In early February, Neil Winton, a British automotive journalist who contributes to the Detroit News and Forbes, wrote an article headlined “Electric Car Sales Jump in Europe, but Likely to Stall Soon.”
No Consumer Demand?
The Forbes article was based mostly on data derived from Europe’s Automotive Industry Data (AID) newsletter and quotes from Peter Schmidt, its editor. Said Schmidt, as quoted by Winton, “Effectively, you have no detectable genuine underlying consumer demand from private individuals” for electric cars.
Schmidt went on to describe how the next few years will be “a scary time for electric car makers, chiefly because, as the price of oil continues to hover around levels inconceivable a year ago, and with fuel prices falling month to month, those people who had thought about buying an electric car may give up when they look at motoring expenses.”
Despite significant growth in electric vehicle (EV) sales in the United States, United Kingdom, and Europe, Schmidt believes EVs face a gloomy future. “The market appears to be going nowhere, absolutely nowhere. The numbers for 2014 look healthy, but they are not,” he reported. Schmidt went on to describe how new EV models experience only “initial fast growth.”
The real quote that caught my attention: “Effectively, you have no detectable genuine underlying consumer demand from private individuals” (emphasis mine). When Schmidt says “numbers for 2014 look healthy,” let’s examine these figures and the trend over the past few years (this is fresh on my mind, since I’m currently completing a book about alternative cars).
From Understanding Battery Electric Cars, a section in Chapter 1, What is an Alternative Car?:
“Sales of electric cars have grown rapidly during the past few years. In the United States, in 2011, only 17,500 EVs were sold. In 2012, the number leaped to 53,000 (a whopping 300 percent increase). Then, in 2013, sales nearly doubled to 96,000 units. 2014 was the first year in which EV sales in the States exceeded 100,000 (according to TransportEvolved.com). Of these, nearly a third, or 30,200, were Nissan LEAFs (an increase from 22,600 units sold in 2013).
If this increase of more than 570 percent in only three years in the U.S. is any indication of the future of EVs, they may be very successful indeed.
In the United Kingdom (a country of only 65 million residents, compared to the 315 million people in the U.S.), sales of electric vehicles reached 10,000 by May 2014. In March 2014, 1,200 electric cars were sold in the country, up from only 270 in the same month of 2013 (according to The Guardian).”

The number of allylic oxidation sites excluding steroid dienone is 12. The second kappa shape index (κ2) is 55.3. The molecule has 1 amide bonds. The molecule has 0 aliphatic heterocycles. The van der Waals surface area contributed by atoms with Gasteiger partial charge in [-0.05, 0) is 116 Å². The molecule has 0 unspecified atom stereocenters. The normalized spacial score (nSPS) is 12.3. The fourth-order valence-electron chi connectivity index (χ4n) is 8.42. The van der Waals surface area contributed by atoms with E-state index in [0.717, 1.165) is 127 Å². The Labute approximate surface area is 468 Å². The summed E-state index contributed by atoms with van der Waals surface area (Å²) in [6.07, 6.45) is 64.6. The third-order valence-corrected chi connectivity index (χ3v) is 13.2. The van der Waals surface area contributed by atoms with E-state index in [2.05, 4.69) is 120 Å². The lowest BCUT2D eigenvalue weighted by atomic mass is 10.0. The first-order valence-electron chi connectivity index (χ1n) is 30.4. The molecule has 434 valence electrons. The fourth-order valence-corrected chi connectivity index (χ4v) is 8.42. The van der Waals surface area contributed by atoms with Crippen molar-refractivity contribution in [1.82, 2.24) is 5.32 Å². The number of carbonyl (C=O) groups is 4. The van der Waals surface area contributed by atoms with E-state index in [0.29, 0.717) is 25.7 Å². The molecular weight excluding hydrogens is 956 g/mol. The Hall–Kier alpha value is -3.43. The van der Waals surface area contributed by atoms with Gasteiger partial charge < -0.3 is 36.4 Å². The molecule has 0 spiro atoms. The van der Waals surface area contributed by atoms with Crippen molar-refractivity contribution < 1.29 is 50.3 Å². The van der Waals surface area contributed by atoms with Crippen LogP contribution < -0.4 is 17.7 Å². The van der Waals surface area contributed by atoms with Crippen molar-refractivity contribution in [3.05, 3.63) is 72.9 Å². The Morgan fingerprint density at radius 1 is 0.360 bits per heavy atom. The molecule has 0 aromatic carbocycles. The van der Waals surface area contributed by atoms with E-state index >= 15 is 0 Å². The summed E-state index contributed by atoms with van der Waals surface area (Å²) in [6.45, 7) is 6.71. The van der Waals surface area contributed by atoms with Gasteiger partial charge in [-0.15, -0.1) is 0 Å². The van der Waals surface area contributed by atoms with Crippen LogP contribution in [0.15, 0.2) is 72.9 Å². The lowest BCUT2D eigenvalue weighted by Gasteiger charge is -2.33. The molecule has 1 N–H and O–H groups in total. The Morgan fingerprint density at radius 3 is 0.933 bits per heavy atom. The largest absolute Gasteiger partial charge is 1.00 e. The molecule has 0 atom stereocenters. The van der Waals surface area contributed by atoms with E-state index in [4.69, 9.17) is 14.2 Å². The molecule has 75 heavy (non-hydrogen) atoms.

I recently contributed an article to CarNewsCafe entitled “Electric Cars: Low Gas Prices Aren’t Significant.” As you can guess, in it I argued that the current—and most likely temporary—low gas prices won’t significantly affect the upward trend in EV sales. I referenced a January 2015 article by my colleague Nikki Gordon-Bloomfield at Transport Evolved, which quoted used car portal Carlypso. “By the end of the first quarter this year, [Carlypso] predicts that electric car sales in the U.S. will total around one percent of all new car sales, up from 0.86 percent in December last year,” wrote Gordon-Bloomfield.
Not Just Cheap Fuel
I went on to write of how it is not simply cheap fuel prices that attract prospective EV buyers. Very low, and predictable, maintenance costs are another major reason car buyers are considering electric transportation. Tune ups, oil changes, engine repair, and transmission work are all things of the past in the world of electric vehicles.
In her article, Gordon-Bloomfield emphasized the high-tech convenience features offered by most EVs as being, surprisingly, one of the most popular reasons for owning one. Of course, in a society that’s perpetually connected to social media and commonly toting app-driven mobile devices like smartphones and tablets, this should come as no surprise. (I have often argued that consumer interest in EVs is based in saving money and gaining high-tech, high-status personal transport, not saving the environment or decreasing one’s carbon footprint.)
“Features like remote climate control, remote unlocking, and never having to scrape ice off the windshield are a great bonus of plug-in cars, with pretty much every plug-in owner we’ve spoken to (new and old alike) citing them as their favourite features of owning a plug-in,” wrote Gordon-Bloomfield.